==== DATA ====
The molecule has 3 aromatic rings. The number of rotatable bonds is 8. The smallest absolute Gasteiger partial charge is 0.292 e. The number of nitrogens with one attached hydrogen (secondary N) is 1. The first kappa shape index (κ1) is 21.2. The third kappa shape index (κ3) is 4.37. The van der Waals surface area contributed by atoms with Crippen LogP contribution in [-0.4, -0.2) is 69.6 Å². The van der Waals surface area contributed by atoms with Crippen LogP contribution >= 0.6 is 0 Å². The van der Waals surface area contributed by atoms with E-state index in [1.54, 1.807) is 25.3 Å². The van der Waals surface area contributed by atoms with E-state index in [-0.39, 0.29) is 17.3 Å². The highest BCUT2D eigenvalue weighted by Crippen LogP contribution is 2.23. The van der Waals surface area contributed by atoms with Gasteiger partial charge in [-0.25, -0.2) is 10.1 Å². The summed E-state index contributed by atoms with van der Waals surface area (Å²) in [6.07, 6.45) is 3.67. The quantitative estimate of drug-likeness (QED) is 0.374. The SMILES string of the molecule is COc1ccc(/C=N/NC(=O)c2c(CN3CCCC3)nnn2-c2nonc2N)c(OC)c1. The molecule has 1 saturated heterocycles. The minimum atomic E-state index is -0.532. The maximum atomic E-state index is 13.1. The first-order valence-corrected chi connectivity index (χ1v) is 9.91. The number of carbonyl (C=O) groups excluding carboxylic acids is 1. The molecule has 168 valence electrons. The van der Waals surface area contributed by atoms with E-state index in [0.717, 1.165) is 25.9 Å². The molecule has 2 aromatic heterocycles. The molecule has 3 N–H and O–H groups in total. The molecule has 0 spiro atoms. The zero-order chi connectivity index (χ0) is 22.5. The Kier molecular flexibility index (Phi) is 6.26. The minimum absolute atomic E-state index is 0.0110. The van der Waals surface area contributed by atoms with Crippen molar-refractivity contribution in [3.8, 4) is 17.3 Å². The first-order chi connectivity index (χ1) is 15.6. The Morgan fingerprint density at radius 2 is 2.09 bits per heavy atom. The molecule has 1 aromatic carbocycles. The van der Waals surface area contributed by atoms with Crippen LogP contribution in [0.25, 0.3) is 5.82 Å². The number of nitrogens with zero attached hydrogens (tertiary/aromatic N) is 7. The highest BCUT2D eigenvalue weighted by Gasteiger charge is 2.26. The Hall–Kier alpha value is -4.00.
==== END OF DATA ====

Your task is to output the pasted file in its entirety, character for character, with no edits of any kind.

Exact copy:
The molecule has 3 aromatic rings. The number of rotatable bonds is 8. The smallest absolute Gasteiger partial charge is 0.292 e. The number of nitrogens with one attached hydrogen (secondary N) is 1. The first kappa shape index (κ1) is 21.2. The third kappa shape index (κ3) is 4.37. The van der Waals surface area contributed by atoms with Crippen LogP contribution in [-0.4, -0.2) is 69.6 Å². The van der Waals surface area contributed by atoms with Crippen LogP contribution >= 0.6 is 0 Å². The van der Waals surface area contributed by atoms with E-state index in [1.54, 1.807) is 25.3 Å². The van der Waals surface area contributed by atoms with E-state index in [-0.39, 0.29) is 17.3 Å². The highest BCUT2D eigenvalue weighted by Crippen LogP contribution is 2.23. The van der Waals surface area contributed by atoms with Gasteiger partial charge in [-0.25, -0.2) is 10.1 Å². The summed E-state index contributed by atoms with van der Waals surface area (Å²) in [6.07, 6.45) is 3.67. The quantitative estimate of drug-likeness (QED) is 0.374. The SMILES string of the molecule is COc1ccc(/C=N/NC(=O)c2c(CN3CCCC3)nnn2-c2nonc2N)c(OC)c1. The molecule has 1 saturated heterocycles. The minimum atomic E-state index is -0.532. The maximum atomic E-state index is 13.1. The first-order valence-corrected chi connectivity index (χ1v) is 9.91. The number of carbonyl (C=O) groups excluding carboxylic acids is 1. The molecule has 168 valence electrons. The van der Waals surface area contributed by atoms with E-state index in [0.717, 1.165) is 25.9 Å². The molecule has 2 aromatic heterocycles. The molecule has 3 N–H and O–H groups in total. The molecule has 0 spiro atoms. The zero-order chi connectivity index (χ0) is 22.5. The Kier molecular flexibility index (Phi) is 6.26. The minimum absolute atomic E-state index is 0.0110. The van der Waals surface area contributed by atoms with Crippen molar-refractivity contribution in [3.8, 4) is 17.3 Å². The first-order chi connectivity index (χ1) is 15.6. The Morgan fingerprint density at radius 2 is 2.09 bits per heavy atom. The molecule has 1 aromatic carbocycles. The van der Waals surface area contributed by atoms with Crippen LogP contribution in [0.25, 0.3) is 5.82 Å². The number of nitrogens with zero attached hydrogens (tertiary/aromatic N) is 7. The highest BCUT2D eigenvalue weighted by Gasteiger charge is 2.26. The Hall–Kier alpha value is -4.00.